Strong interest in tours of 358-year-old Sheffield heritage site

Tours of a 358-year-old heritage site rooted in Sheffield’s industrial past are still available - but going fast.

By David Walsh
Tuesday, 7th September 2021, 2:46 pm

Guided tours of the grounds, former stables and staff cottages of Whiteley Wood Hall promise to shine a light on a rich and unique history dating back to 1663.

Purchased by Sheffield Girl Guides in 1935, it has been a centre for outdoor activities ever since. The organisation is throwing its doors open to the public on Saturday September 11 for Heritage Open Days.

Committee member Ann Evans said: “We have over 60 guided tours booked - it will be hectic - but there are still some vacancies. And there are stirrings of interest from possible links to some of the families that have lived in the hall, which we didn't know about. So there will be mysteries solved on the day.”

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Committee chair and former Brownie leader Gillian Nottingham at Girlguiding Sheffield's Whiteley Woods Outdoor Activity Centre.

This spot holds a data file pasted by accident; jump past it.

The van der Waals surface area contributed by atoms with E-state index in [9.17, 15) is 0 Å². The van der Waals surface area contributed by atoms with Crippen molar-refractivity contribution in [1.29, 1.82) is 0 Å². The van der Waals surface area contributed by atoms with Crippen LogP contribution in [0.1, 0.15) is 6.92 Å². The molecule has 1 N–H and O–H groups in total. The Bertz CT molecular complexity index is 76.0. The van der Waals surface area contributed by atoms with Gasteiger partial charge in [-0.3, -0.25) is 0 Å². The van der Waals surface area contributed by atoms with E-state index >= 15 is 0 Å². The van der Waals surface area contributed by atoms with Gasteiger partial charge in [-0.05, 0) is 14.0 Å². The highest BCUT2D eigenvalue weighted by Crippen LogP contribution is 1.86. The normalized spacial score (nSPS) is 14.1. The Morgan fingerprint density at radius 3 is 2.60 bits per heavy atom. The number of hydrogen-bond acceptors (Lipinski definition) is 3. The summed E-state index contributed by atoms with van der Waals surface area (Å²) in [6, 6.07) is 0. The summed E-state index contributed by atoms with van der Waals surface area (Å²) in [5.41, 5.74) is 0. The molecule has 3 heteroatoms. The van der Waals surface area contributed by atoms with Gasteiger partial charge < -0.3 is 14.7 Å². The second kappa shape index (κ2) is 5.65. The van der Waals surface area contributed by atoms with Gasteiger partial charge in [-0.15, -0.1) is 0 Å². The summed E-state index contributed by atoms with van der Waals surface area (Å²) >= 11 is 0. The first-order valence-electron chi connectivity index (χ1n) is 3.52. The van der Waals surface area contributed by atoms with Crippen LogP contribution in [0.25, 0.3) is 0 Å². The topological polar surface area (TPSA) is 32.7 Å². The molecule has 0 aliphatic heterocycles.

Alexander Ashton built Whiteley Wood Hall, off Common Lane, in 1663. A date stone can still be seen in the grounds.

Most famously, from 1757 it was home to cutler Thomas Boulsover, inventor of silver plating, known as ‘Sheffield Plate’.

This more affordable substitute for silver saw an explosion in its use on items from jewellery to buttons to snuff boxes.

It was also occupied from 1864 by Samuel Plimsoll, inventor of the Plimsoll Line, indicating maximum safe loading on ships, and from 1913 to 1925 William Clark, managing director of Vickers Ltd which made armour plate, ships, cars, tanks and torpedoes.

Gillian Nottingham in the courtyard. The buildings were originally the gardener’s cottage and the coachman’s cottage (later the chauffeur’s cottage), stables, storage for carriages, a tack room and a barn with mounting steps. There was also a hay loft.

The hall was eventually demolished in 1957. The remaining buildings are Girguiding Sheffield’s Outdoor Activity Centre.

The organisation was battling back after being ‘floored’ by Covid shutdowns when a roof survey found repairs of £300,000 were needed.

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A date stone from the original hall, with three ‘A’s of the couple who had the hall built, Alexander and Alice Ashton, and the date: 1663.
Committee member Ann Evans in a dormitory with old roof timbers exposed.
Ann Evans in the former orchard.
Entrance to the former orchard.
Former coachman's and gardener's cottage.
Ann Evans in a former stable with original cobbles.